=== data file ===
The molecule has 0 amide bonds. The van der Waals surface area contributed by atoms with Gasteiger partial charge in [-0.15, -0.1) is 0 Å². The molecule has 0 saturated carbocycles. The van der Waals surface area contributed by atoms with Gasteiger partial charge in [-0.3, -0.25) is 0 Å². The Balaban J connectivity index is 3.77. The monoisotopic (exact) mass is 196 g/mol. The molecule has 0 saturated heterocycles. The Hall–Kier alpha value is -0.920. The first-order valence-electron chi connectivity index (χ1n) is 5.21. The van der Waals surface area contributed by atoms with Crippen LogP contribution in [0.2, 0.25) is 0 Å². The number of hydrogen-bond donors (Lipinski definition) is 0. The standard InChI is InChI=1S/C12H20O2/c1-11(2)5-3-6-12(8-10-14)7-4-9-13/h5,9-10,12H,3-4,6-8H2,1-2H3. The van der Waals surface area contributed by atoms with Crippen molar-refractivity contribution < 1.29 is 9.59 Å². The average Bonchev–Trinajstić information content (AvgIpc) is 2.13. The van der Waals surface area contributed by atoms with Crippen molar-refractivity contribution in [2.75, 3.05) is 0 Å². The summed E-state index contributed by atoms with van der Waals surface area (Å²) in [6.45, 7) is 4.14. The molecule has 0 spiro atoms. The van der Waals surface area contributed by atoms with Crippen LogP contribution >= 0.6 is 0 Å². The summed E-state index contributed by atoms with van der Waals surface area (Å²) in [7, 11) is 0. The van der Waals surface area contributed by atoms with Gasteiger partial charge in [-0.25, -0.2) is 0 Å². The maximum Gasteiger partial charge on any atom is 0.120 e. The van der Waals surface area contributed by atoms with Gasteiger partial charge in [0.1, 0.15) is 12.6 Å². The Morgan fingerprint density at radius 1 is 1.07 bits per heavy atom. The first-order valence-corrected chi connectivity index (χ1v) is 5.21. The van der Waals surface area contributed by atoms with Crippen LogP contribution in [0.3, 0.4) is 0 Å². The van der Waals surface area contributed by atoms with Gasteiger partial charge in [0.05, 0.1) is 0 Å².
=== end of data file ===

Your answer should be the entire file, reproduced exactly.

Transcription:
The molecule has 0 amide bonds. The van der Waals surface area contributed by atoms with Gasteiger partial charge in [-0.15, -0.1) is 0 Å². The molecule has 0 saturated carbocycles. The van der Waals surface area contributed by atoms with Gasteiger partial charge in [-0.3, -0.25) is 0 Å². The Balaban J connectivity index is 3.77. The monoisotopic (exact) mass is 196 g/mol. The molecule has 0 saturated heterocycles. The Hall–Kier alpha value is -0.920. The first-order valence-electron chi connectivity index (χ1n) is 5.21. The van der Waals surface area contributed by atoms with Crippen LogP contribution in [0.2, 0.25) is 0 Å². The number of hydrogen-bond donors (Lipinski definition) is 0. The standard InChI is InChI=1S/C12H20O2/c1-11(2)5-3-6-12(8-10-14)7-4-9-13/h5,9-10,12H,3-4,6-8H2,1-2H3. The van der Waals surface area contributed by atoms with Crippen molar-refractivity contribution < 1.29 is 9.59 Å². The average Bonchev–Trinajstić information content (AvgIpc) is 2.13. The van der Waals surface area contributed by atoms with Crippen molar-refractivity contribution in [2.75, 3.05) is 0 Å². The summed E-state index contributed by atoms with van der Waals surface area (Å²) in [6.45, 7) is 4.14. The molecule has 0 spiro atoms. The van der Waals surface area contributed by atoms with Crippen LogP contribution >= 0.6 is 0 Å². The summed E-state index contributed by atoms with van der Waals surface area (Å²) in [7, 11) is 0. The van der Waals surface area contributed by atoms with Gasteiger partial charge in [-0.25, -0.2) is 0 Å². The maximum Gasteiger partial charge on any atom is 0.120 e. The van der Waals surface area contributed by atoms with Gasteiger partial charge in [0.1, 0.15) is 12.6 Å². The Morgan fingerprint density at radius 1 is 1.07 bits per heavy atom. The first-order valence-corrected chi connectivity index (χ1v) is 5.21. The van der Waals surface area contributed by atoms with Crippen LogP contribution in [0.3, 0.4) is 0 Å². The van der Waals surface area contributed by atoms with Gasteiger partial charge in [0.05, 0.1) is 0 Å².